Page images



OCTOBER, 1838.

No. 4.




I ARRIVED Off Havre, in the latter part of September, and the pilot who boarded the ship, soon after our entrance into the Channel, gave us the first account of the singular conspiracy of the 28th of July. The almost miraculous escape of the king, the great number slaughtered immediately around his person, and in the very midst of the National Guards, the extraordinary character of the infernal machine, and the cool, mocking, fantastical extravagance of the assassin, excited great interest. Fieschi was badly wounded by the explosion of some of his guns; his face was dreadfully lacerated, and fears were for a long time entertained, lest his death might deprive the police of the best means of tracing out the extent of a conspiracy of such alarming boldness. A bullet passed so near the head of the king, as to leave a mark upon his forehead. Fieschi altered the direction of his battery, to avoid Col. Lavocat, whom he observed in the suite of the royal family. He had lived with Lavocat as a servant, and had become somewhat attached to him. Such are the trifles upon which the great events of history turn! The gratitude of a servant saved the dynasty of Orleans from destruction, and France, and perhaps Europe, from a revolution.

The trial was deferred an unusual period. It was not until January of the next year, that the four conspirators, Fieschi, Pepin, Morey, and Boireau, were arraigned before the Peers of France. All offenders against the state are tried by this great body; and the infamous conviction of the Prince of Moscowa, the immortal Ney, in violation of justice and law, and the express stipulations of the treaty of Paris, proves how fit a tribunal it is for the administration of im-partial justice. That 'judicial assassination,' as Carrel pronounced it, in the face of the peerage of France, upon a recent memorable occasion, is one of the foulest stains on the impotent administration of Louis XVIII. The peers met day after day, for several weeks, for the examination of the conspirators, and of the witnesses summoned on the trial. It is a singular and wretched feature in the judicial system of France, that the accused are always subjected to a most rigid and embarrassing cross-examination by the court, the

[blocks in formation]

effect of which must be in the highest degree inconsistent with the impartiality so essential to the just administration of law. The trial at length drew to a close. Boireau was sentenced to transportation, and the other three to be guillotined. The execution followed quick upon the sentence.

The population of Paris is far too fond of every species of exhibition, not to find an execution irresistible. It is true, that much of the interest which these scenes tend to excite, has been destroyed by the introduction of the guillotine in place of the axe. In this, as in other things, the improvements of modern times have stripped off all that was picturesque in the customs of our forefathers. In the good old days of the ancien régime, an execution was a very different thing from the hurried, secret, mechanical, labor-saving operation of the present day. Then there was no concealment, no attempt to deprive the populace of their rightful participation in the scenes. The nobles had the privilege of a place upon the scaffold, and the people were permitted to press round its foot. Then, too, the executioner was a great man. He had his partisans and his enemies, his admirers and his detractors. He was the 'Monsieur de Paris' of the olden time; a great officer, of fearful distinction; a man whom none would willingly encounter. It was a fine sight to see the keen, unerring aim, the instant blow, with which he severed, at a stroke, the head of the unhappy criminal from his prostrate form. There was a consciousness of triumph pictured in the grim features of this great minister of the law, as he rose from the blow, and the air rang with the shouts of the applauding multitude. But now all is changed. The people are no longer freely admitted to these infernal games; the scaffold is no longer graced with the nobles of the kingdom; the executioner no longer triumphs in the masterly exhibition of his art. Every thing is done by machinery. The king's attendants are slain by one machine, and their assassins are decapitated by another.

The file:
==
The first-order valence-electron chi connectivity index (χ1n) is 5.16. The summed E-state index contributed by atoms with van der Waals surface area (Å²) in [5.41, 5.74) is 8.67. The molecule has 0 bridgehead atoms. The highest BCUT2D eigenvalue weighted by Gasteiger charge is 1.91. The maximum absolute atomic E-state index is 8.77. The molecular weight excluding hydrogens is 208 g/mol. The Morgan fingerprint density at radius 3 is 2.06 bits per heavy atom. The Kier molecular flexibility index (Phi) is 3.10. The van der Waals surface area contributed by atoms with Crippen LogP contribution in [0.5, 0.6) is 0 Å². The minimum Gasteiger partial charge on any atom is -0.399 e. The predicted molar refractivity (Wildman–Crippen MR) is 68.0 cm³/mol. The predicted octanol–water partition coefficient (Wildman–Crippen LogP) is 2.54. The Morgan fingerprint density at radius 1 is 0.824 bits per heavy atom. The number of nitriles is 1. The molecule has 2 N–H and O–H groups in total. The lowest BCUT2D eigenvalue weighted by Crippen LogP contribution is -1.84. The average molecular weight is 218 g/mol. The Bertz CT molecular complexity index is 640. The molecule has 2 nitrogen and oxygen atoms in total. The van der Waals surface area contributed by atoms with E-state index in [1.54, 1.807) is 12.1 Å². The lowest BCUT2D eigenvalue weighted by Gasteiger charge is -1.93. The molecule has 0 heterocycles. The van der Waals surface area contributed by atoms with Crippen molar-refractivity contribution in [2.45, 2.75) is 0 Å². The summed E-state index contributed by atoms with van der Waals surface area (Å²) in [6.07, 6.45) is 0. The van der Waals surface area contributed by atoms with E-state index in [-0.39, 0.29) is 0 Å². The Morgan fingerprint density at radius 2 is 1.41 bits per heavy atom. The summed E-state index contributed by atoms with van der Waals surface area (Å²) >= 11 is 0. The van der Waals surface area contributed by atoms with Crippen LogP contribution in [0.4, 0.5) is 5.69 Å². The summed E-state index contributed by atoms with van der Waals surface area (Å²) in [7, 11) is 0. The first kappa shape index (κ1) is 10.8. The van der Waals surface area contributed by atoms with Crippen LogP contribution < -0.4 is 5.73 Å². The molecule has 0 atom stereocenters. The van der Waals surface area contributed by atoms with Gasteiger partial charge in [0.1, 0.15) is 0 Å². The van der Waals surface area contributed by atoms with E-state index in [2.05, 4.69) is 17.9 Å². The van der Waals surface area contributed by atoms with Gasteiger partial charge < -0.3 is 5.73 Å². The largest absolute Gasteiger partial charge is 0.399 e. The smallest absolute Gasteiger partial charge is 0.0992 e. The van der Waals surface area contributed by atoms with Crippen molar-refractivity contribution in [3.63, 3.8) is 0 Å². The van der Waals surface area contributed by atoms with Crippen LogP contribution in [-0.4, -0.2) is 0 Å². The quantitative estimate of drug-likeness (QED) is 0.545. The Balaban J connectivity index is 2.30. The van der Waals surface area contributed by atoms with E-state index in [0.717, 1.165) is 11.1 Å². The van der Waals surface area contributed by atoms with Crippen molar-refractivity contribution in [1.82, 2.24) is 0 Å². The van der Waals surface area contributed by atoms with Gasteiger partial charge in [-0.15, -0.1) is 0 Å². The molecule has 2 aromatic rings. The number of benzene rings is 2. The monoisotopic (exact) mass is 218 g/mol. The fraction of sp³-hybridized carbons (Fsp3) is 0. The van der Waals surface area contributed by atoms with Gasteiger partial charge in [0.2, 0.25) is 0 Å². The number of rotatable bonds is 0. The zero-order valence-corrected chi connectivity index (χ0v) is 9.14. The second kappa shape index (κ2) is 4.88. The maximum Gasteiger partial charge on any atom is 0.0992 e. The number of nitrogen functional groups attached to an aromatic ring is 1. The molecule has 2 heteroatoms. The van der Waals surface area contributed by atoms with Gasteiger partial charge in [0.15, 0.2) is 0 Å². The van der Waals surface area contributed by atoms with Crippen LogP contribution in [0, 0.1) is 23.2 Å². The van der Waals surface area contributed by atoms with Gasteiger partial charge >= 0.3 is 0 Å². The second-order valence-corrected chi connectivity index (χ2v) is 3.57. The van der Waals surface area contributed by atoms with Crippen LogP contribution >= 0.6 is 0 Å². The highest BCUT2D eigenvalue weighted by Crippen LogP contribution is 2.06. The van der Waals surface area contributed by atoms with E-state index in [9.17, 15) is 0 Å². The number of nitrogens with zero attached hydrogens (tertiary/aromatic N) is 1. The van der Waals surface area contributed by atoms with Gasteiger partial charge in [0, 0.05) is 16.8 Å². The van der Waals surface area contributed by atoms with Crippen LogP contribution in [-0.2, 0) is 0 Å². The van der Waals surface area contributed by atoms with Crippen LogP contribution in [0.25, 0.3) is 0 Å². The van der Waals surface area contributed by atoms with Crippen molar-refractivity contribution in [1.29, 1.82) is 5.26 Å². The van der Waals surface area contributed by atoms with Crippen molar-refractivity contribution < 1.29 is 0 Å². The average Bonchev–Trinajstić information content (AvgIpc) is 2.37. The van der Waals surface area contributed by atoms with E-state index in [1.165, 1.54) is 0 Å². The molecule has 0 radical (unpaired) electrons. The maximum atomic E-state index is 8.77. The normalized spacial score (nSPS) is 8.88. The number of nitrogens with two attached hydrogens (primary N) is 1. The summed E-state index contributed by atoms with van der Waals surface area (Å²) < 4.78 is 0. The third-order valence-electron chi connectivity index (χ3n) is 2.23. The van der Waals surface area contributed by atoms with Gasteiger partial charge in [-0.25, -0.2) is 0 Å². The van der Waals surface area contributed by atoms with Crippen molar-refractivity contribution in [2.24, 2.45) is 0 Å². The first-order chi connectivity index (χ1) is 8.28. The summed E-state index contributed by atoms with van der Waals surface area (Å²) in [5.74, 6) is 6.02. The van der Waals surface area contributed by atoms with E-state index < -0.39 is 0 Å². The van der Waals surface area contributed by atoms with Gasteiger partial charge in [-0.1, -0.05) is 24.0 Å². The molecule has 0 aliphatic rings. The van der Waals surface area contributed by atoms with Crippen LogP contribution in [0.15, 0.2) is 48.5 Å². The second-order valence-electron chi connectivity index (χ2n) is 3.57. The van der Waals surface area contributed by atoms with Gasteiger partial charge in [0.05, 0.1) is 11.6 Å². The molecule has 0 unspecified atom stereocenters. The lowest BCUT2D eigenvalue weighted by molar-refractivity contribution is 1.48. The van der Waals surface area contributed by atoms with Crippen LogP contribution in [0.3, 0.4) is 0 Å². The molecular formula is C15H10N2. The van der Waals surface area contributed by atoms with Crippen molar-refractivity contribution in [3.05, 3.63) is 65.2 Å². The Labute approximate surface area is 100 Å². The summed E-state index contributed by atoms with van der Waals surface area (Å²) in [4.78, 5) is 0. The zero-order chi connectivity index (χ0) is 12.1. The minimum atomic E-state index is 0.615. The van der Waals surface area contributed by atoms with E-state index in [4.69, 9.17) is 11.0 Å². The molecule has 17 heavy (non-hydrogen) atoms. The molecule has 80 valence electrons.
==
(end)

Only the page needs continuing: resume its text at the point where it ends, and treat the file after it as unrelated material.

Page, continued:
The day and the place fixed for the execution were studiously concealed. The populace were extremely anxious to be present, and the police were equally anxious to deprive them of that pleasure. For several days, vast crowds had assembled by sunrise, the usual period of execution, at the different barrières at which it was expected to take place. An officer of the National Guard, ordered out to attend the execution, informed a friend of the place at which the scaffold was to be erected. Our cabriolet was in waiting by day-light. It was a mild, clear morning, in February, and the dawn promised a day of more than common loveliness. We drove rapidly along the Boulevards, the Rue Royale, and across the Place de la Revolution and the Pont Louis Quinze, and winding along the southern bank of the Seine, we passed the Quais D'Orsay, Voltaire, and Malaquais, until, turning to the right into the Rue de Seine and the Rue de Tournon, we found ourselves, in a few minutes, at the palace of the Luxembourg. Entering the Rue Vaugirard, which runs in front of this celebrated pile, we turned again to the right, into a street whose inauspicious name sounded sadly in unison with the dreadful object of our visit. We were in the Rue d'Enfer. Here, for the first time, we observed the unusual multitude which began to fill the streets at this early hour. The trottoirs and the carriage-way were covered